Number of Pages: 240
Release Date: April 1, 2014
“Marina Keegan’s star was on the rise when she graduated magna cum laude from Yale in May 2012. She had a play that was to be produced at the New York International Fringe Festival and a job waiting for her at the New Yorker. Tragically, five days after graduation, Marina died in a car crash.
As her family, friends, and classmates, deep in grief, joined to create a memorial service for Marina, her unforgettable last essay for the Yale Daily News, “The Opposite of Loneliness,” went viral, receiving more than 1.4 million hits. She had struck a chord.
Even though she was just twenty-two when she died, Marina left behind a rich, expansive trove of prose that, like her title essay, captures the hope, uncertainty, and possibility of her generation. The Opposite of Loneliness is an assemblage of Marina’s essays and stories that, like The Last Lecture, articulates the universal struggle that all of us face as we figure out what we aspire to be and how we can harness our talents to make an impact on the world.”
To be honest, I was first drawn to this book by the bright yellow on the front cover. Never did I imagine that the story behind it would be so tragic and inspiring.
My favorite piece of writing in this collection by far is “The Opposite of Loneliness,” Keegan’s most famous essay. It reads like an excellent commencement speech, and perhaps that’s what she meant it to inadvertently be. The writing is accessible, fluid, and simply captivating. Throughout this book the writing remained at this excellent level: it was understandable and casual, yet still beautiful and clever.
Unfortunately, the entire collection did not captivate me as much as the first essay. There were some essays and stories that I thoroughly enjoyed, but that was mostly because I could connect with them in some form. For example, I really liked the essay about her living with Celiac Disease because I could relate to her due to my severe nut allergy. A few other favorites of mine were the stories about the man in Iraq, the crew stuck underwater, and the old woman reading to the young blind man. These stories were told from unique perspectives, and it was this fresh way of looking at the world that caught my attention and held it. Other than that, however, much of the other pieces felt sort of flat to me. The writing itself was great, but the content was lacking. Many of the works I just couldn’t connect with, and therefore I found them a bit dull.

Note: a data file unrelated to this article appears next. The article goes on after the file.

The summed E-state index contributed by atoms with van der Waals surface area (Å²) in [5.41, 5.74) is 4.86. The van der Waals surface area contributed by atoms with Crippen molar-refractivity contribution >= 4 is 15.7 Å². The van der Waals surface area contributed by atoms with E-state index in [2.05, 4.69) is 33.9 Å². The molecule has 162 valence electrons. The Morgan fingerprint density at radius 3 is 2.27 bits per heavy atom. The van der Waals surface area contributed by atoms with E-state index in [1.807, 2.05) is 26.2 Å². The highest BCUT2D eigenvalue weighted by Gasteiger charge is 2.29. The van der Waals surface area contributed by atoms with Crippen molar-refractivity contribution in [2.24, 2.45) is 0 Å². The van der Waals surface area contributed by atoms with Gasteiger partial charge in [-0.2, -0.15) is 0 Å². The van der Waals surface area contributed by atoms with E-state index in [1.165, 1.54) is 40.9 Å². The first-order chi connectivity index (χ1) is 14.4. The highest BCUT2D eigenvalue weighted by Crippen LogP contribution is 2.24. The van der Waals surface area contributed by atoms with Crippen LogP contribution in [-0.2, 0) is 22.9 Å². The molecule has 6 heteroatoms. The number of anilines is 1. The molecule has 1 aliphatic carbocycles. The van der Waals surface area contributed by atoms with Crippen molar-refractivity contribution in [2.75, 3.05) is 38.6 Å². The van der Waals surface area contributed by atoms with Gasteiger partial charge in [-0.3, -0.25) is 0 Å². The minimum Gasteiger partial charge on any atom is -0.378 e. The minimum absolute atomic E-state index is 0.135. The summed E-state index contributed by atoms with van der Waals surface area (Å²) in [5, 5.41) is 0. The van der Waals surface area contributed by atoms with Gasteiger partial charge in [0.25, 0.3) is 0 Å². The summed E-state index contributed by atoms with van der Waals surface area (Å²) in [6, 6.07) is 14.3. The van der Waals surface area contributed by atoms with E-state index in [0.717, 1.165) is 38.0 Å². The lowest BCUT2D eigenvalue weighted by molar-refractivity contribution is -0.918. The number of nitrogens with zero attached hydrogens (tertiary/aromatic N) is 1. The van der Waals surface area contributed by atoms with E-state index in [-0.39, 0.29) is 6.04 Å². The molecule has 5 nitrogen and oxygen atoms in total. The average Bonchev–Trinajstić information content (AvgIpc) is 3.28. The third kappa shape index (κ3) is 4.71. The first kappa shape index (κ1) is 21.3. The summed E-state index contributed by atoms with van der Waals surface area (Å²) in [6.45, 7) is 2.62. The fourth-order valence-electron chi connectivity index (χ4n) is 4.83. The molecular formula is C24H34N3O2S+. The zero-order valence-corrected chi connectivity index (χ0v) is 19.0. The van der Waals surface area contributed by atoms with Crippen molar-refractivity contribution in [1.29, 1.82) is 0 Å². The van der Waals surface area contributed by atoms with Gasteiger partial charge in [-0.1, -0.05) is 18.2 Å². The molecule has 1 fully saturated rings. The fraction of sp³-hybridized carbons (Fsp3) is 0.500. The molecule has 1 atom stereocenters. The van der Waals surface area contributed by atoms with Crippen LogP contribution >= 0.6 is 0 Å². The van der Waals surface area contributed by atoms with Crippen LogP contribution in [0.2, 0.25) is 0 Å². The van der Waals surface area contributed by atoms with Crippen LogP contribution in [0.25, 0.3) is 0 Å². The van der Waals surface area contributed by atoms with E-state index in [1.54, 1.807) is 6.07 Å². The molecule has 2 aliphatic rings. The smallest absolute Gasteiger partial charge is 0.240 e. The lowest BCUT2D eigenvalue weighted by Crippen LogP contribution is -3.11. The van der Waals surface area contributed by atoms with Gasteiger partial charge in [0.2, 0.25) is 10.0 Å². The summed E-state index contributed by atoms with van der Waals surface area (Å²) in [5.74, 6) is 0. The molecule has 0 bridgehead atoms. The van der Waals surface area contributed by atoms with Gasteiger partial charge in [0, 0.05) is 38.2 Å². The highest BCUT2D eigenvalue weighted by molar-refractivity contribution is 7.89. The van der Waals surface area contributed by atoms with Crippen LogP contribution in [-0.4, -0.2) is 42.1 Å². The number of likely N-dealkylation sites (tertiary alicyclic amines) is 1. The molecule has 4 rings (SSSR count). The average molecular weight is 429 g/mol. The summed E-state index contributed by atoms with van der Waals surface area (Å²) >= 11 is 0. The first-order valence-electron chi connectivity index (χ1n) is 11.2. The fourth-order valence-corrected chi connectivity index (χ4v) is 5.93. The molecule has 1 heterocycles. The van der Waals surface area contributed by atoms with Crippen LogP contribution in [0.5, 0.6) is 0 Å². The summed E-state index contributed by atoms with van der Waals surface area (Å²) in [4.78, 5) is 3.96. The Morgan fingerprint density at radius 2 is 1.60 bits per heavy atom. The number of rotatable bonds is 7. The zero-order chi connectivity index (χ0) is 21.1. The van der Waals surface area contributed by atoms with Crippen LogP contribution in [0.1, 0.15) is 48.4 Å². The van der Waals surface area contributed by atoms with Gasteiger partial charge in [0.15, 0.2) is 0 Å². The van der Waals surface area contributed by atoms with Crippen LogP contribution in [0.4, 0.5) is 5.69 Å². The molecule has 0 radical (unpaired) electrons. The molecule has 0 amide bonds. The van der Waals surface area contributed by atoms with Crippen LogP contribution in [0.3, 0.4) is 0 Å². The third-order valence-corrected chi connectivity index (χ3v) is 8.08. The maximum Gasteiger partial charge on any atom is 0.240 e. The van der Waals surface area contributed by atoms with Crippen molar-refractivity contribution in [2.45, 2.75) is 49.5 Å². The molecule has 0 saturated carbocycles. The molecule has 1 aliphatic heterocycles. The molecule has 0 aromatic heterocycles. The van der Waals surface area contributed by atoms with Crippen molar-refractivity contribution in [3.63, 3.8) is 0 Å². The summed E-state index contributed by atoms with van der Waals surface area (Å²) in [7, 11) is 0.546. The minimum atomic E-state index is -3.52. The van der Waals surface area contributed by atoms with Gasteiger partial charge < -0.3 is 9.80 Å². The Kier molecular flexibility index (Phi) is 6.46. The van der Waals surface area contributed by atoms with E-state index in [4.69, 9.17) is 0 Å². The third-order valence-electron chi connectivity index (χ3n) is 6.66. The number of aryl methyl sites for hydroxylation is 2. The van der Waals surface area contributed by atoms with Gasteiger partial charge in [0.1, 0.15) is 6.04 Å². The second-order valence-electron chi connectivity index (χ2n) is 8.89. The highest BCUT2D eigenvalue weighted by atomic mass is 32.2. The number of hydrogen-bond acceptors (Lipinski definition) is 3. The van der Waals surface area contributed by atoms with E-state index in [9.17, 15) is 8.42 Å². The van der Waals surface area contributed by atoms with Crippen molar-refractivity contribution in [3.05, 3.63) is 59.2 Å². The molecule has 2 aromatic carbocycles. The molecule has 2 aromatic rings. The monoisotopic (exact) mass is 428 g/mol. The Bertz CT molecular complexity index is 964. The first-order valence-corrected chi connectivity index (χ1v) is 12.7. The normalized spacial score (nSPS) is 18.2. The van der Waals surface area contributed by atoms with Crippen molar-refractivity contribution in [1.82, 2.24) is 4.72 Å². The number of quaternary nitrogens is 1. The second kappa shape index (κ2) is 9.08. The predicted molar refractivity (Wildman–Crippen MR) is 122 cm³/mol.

Overall, I thought this collection of writing was insightful, observant, and certainly thought-provoking. Although I did not connect with or love every piece, the writing was too good for me not to appreciate and enjoy. Some people argue that this writing does not deserve to be published and is only published for the sole reason that she is dead, and I won’t dispute the latter argument: this particular collection most likely would not have been compiled if Keegan were still alive. However, I disagree with the first argument: Keegan’s written voice bounces off the page with a freshness and lively spirit that young people seem to exude. I personally believe that this writing deserved to be published, and I am glad that the cover caught my eye one day and I decided to read it.
My Rating: :0) :0) :0) :0) 4 out of 5 smileys.
Would I recommend it to a friend?: Yes.
What did you think of this book? Do you think this collection deserved to be published? Let me know in the comments section below!
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